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fall in 1533-35, and then a slight recovery after 1540. The fall of 1533-35 changed not only the radicals' physical circumstances; it also affected their worldview. Those recovering in the 1540s often saw life dif- ferently from those of the 1520s. Before 1535, with strong personalities such as

In: From Radicals to Survivors

an angel having the faces of a bull, a lion, an eagle, and a man, which is a Christian motivated allusion to the apostles. Beneath it flows the river of life (fol. 101a). Beyond the Land of Darkness are seventy other lands, and beyond them are seventy more lands. In the Land of Dark- ness, there

In: A Companion to Alexander Literature in the Middle Ages

something in the process of becoming, which should be conceived here as the subjective agent of the general will or general reason. 65 While Smith describes changes in the life conditions and characteristics of people living and working in a social order as the unintended result of the mode of production

In: Crisis and Renewal in the History of European Political Thought

them into being, and teachers gave them instruction for living well. Men and women do not live to­ gether solely for the love of having children but for the love of acquiring those things necessary for life by helping one another. Children are a shared possession for both father and mother, and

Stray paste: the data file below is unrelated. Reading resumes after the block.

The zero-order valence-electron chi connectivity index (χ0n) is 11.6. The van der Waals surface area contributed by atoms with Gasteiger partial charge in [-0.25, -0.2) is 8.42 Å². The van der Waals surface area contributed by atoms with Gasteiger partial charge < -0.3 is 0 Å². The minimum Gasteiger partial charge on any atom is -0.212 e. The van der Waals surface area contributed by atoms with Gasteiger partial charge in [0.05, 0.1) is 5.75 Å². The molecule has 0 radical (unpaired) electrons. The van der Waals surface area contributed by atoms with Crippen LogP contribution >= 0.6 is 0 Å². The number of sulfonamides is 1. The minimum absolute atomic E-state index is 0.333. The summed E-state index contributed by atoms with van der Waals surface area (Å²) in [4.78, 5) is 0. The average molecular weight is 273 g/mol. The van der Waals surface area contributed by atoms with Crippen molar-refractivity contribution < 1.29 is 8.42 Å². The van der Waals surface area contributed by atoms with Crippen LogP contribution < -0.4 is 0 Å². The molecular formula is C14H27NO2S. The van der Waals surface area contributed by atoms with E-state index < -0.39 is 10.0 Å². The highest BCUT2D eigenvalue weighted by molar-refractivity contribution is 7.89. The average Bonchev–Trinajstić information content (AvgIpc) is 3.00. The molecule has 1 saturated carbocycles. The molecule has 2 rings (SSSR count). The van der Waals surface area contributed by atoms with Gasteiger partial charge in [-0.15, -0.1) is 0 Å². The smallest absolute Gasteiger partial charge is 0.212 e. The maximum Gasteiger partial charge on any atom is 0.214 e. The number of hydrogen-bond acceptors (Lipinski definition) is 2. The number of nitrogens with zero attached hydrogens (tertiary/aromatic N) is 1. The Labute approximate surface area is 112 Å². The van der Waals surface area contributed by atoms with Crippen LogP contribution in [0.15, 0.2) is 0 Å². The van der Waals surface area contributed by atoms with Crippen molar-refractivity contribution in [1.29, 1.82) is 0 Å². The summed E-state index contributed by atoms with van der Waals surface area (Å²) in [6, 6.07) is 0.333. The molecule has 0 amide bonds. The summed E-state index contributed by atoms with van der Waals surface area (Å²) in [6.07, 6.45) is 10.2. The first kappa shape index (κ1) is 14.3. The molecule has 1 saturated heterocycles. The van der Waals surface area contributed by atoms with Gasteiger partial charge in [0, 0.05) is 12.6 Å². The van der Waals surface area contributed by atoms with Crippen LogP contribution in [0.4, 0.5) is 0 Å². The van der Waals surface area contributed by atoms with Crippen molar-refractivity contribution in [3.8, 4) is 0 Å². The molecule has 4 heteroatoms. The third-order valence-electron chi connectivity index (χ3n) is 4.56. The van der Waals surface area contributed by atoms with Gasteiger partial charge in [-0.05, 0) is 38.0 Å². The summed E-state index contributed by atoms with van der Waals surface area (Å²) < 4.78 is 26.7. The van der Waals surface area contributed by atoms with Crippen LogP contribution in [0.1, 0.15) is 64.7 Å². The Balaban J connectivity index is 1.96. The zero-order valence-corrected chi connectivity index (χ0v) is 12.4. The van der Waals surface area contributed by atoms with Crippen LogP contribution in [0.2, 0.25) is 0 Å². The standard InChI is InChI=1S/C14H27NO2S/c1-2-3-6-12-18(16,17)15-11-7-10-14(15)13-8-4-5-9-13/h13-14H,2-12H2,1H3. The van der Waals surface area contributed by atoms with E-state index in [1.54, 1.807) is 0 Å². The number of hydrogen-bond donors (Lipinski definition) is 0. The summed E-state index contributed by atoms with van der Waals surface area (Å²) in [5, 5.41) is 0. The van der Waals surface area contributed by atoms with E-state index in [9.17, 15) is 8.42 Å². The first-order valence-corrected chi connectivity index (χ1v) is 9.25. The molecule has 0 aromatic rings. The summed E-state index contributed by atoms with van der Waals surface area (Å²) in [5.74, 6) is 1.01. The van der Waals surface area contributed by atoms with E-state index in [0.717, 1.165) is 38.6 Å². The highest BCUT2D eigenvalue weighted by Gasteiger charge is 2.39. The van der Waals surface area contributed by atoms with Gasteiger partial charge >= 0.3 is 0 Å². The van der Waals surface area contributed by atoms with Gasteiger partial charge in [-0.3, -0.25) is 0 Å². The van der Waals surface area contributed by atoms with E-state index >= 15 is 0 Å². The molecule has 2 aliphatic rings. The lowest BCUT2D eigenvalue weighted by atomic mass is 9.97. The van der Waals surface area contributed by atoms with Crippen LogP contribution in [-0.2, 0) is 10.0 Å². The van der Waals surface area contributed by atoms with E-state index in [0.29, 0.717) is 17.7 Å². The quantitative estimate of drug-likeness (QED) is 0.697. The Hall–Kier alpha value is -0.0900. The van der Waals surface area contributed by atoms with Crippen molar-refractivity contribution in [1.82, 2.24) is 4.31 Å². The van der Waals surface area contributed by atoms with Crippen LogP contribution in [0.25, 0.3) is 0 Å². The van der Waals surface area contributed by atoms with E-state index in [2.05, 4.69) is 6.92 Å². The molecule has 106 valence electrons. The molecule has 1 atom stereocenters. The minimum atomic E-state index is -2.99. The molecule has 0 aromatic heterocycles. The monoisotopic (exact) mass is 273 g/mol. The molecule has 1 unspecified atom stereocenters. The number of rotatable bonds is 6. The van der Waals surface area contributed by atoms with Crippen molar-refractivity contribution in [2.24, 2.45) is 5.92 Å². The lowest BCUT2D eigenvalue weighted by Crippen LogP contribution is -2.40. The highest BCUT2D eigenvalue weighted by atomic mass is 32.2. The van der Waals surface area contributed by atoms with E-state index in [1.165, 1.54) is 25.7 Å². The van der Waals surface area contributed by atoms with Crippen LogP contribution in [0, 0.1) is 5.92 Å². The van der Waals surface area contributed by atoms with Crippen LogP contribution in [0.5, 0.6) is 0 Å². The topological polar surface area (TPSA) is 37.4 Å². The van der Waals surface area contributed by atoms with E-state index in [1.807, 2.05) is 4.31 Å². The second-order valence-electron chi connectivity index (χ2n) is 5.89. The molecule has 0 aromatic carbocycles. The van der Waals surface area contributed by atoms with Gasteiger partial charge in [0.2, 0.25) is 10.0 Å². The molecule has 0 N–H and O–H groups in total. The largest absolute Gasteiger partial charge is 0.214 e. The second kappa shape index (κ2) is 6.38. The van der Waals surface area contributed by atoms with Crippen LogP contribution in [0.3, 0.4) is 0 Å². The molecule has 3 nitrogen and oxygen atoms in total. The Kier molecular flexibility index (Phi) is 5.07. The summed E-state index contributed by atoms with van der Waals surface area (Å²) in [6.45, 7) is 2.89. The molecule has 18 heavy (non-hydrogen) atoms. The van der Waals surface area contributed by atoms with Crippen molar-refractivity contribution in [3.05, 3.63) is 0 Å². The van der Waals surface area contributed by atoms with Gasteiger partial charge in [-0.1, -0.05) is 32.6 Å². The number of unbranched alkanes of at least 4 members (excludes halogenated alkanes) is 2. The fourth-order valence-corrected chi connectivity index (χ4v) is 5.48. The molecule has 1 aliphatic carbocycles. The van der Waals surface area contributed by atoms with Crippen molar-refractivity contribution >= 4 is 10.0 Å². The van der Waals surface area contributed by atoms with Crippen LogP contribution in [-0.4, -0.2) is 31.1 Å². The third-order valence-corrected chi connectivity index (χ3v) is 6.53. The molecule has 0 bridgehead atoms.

In: The Arts of Friendship

the wrong question altogether. A question more appropriate to the evidence is this: As a fixed immigrant minor- ity living in an Egypt that was bathed in the migrating ideas and practices of many ethnicities, how much of their ancestral ethnic traditions did Judeans 3

In: Minderheiten und Migration in der griechisch-römischen Welt

simplistic terms. In a recent major volume, the established picture of black involvement is fi lled out a little further by evidence of the engagement of San or ‘Bushmen’ during the guerrilla phase of the South African War. Drawing largely on oral tradition, scholarship on the margins of commando life

In: Soldiers and Settlers in Africa, 1850-1918

! or ra ther, 0 God, most wise teacher of a good life! There is no virtue for which he has not created an exemplar in some living thing to refute justifiably those who scorn that virtue. What shame and humiliation bees inspire in the slothful! And ants in those who are indolent! The fidelity of dogs is

In: J.L. Vives: De Institutione Feminae Christianae, Liber Secundus & Liber Tertius

-Mubarrad were analyzed, his Radd 'alii Kitiib Sfbawayh and the Muqtaq,ab, the latter being most probably writ- ten at a later stage in his life. The results showed that al-Mubarrad had indeed for a good part retracted his criticism of the Kitiib Sfbawayh. The fourth chapter subsequently illustrated in depth

In: Changing Traditions

revival—motivated both Walter Benjamin and Ernst Cassirer. Benjamin’s long essays on Goethe of the 1920s tended to see the prob- lem in terms of political biography (i.e., from a Marxian perspective) while Cassirer’s Goethe und die geschichtliche Welt of 1932 approached the problem at the level of

In: For the Sake of Learning

ensuring permanent tenure of land granted by a king to laymen was something that was only in the process of coming to fruition in the latter years of Bede’s life. 15 A second factor is the nature of the coinage in Northumbria in the reign of Ecgfrith. Apart from a handful of gold thrymsas associated

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In: The Land of the English Kin